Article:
NOTE: Bob (aka Tartan Army Casualty) speaks from year's of experience when he recommends pre-moistened toliet roll. Wet wipes may be used as a substitute. Alternatively, empty the contents of the minibar and stick the loo roll in there ready for use!

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Just don't let the dog get at it
Just like the alps


Another regular duty-free purchase for the Fat Man, which he claims is due to the need to keep his vegetarian-afflicted blood sugar levels high! Seriously, Paul lived off this in both Germany and Bosnia, where he often forgot to eat anything else as it got in the way of the beer.

Closer to home, before the France home match, 16 of us were thrown out of one of central Glasgow's rougher pubs (Buchannans) for singing about this humble chocolate bar, after Paul bartered with a shoplifter to buy a stolen one (the size of a bazooka, apparently) for a quid.

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Often overlooked by NATA members on the early trips, as although with us on every trip, we were often too drunk to remember to take photos (not a single Bordeaux photo exists) - this has been compensated for on more recent trips, with no less than 6 films contributing to the 58 photos from Poland.
These photos are valuable for a number of reasons - to be able to show the grandchildren, to be able to remember yourself, and the obvious: blackmail potential.

Rich (The Ladies Man) had invested in a flashy APS sporran-sized effort (broken in Poland, less than 9 months active service), but never did fully explain why he needed one with a remote control. Filthy bastard.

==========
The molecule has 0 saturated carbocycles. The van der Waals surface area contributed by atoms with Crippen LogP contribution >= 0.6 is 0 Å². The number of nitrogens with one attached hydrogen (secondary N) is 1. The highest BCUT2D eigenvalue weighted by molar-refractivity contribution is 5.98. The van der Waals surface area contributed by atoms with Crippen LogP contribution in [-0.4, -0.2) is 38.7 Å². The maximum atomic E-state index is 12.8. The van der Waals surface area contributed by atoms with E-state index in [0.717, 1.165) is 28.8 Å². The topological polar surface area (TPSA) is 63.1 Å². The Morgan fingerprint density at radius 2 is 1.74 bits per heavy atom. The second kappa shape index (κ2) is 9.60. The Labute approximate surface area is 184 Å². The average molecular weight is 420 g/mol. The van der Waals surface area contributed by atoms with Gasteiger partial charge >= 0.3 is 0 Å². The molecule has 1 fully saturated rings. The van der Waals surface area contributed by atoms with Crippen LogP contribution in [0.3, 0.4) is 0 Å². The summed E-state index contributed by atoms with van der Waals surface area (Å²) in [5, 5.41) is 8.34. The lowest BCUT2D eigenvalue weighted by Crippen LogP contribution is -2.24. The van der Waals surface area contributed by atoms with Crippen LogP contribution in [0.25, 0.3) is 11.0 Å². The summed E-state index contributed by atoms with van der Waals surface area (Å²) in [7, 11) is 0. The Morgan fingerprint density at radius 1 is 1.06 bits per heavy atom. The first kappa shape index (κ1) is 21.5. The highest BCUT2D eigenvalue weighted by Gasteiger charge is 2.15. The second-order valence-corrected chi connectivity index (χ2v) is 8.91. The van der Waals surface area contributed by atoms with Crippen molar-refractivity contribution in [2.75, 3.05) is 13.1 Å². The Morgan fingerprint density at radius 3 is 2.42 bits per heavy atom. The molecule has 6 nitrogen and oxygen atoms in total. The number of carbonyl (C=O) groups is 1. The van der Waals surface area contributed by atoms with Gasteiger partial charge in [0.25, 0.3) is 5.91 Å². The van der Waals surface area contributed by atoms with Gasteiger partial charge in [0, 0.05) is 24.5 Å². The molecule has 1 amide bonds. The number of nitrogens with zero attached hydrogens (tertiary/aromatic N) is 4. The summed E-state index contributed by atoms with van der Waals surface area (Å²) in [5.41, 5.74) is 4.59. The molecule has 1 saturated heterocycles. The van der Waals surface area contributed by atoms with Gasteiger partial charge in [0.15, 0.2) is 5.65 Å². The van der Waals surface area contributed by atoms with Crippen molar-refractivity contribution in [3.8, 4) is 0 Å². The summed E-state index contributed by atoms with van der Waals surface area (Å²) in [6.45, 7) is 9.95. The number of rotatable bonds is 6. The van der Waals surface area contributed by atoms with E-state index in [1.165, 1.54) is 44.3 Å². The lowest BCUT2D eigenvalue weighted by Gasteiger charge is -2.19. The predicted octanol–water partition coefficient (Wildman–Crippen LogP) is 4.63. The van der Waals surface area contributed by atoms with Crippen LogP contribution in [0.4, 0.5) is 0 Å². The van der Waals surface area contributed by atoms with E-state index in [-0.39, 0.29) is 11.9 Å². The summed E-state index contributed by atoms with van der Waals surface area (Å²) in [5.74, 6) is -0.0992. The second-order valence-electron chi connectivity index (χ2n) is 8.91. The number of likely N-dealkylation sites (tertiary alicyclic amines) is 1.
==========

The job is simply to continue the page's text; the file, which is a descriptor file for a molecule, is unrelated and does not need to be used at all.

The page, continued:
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Used correctly, this could pay for itself  through blackmail
I shall not be moved!

Imodium Tablets

A recent discovery by our digestive system correspondent, Immodium tablets have been field-tested to ensure that even the dodgiest of guts stays intact over several days of sustained alcohol abuse.

Still emotionally scarred after his close call in Prague '99, and aware of the dangers of vegetarianism in a faraway land, Paul now swears by this stuff, particularly when combined with Aludrox indigestion tablets. Now you know why he always looks so bloated!

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Essential accessory for that decadent pre-match swagger. An intermittent tradition started in Riga, Scotland have yet to lose a game where cigars have been a feature of the NATA warm-up.

Always seems like a great idea, only to fade away as we all get bored around the 30 minute mark.

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Remember the one about the Fat Man and the cigar?
Hush little baby...

A cushion (of sorts)

A disturbing trend on recent trips, both home and away, has seen Paul need to take a wee nap before, after, and sometimes during matches (at half-time, anyway!). Pandora's Bar is a favourite spot for a doze, and this picture shows Paul captured using a loo roll (no idea where this came from, as it certainly wasn't brought from home!) as a cushion in a Bath pub. Other items have included stray coats, hats, someone else's shoulder and pub benches.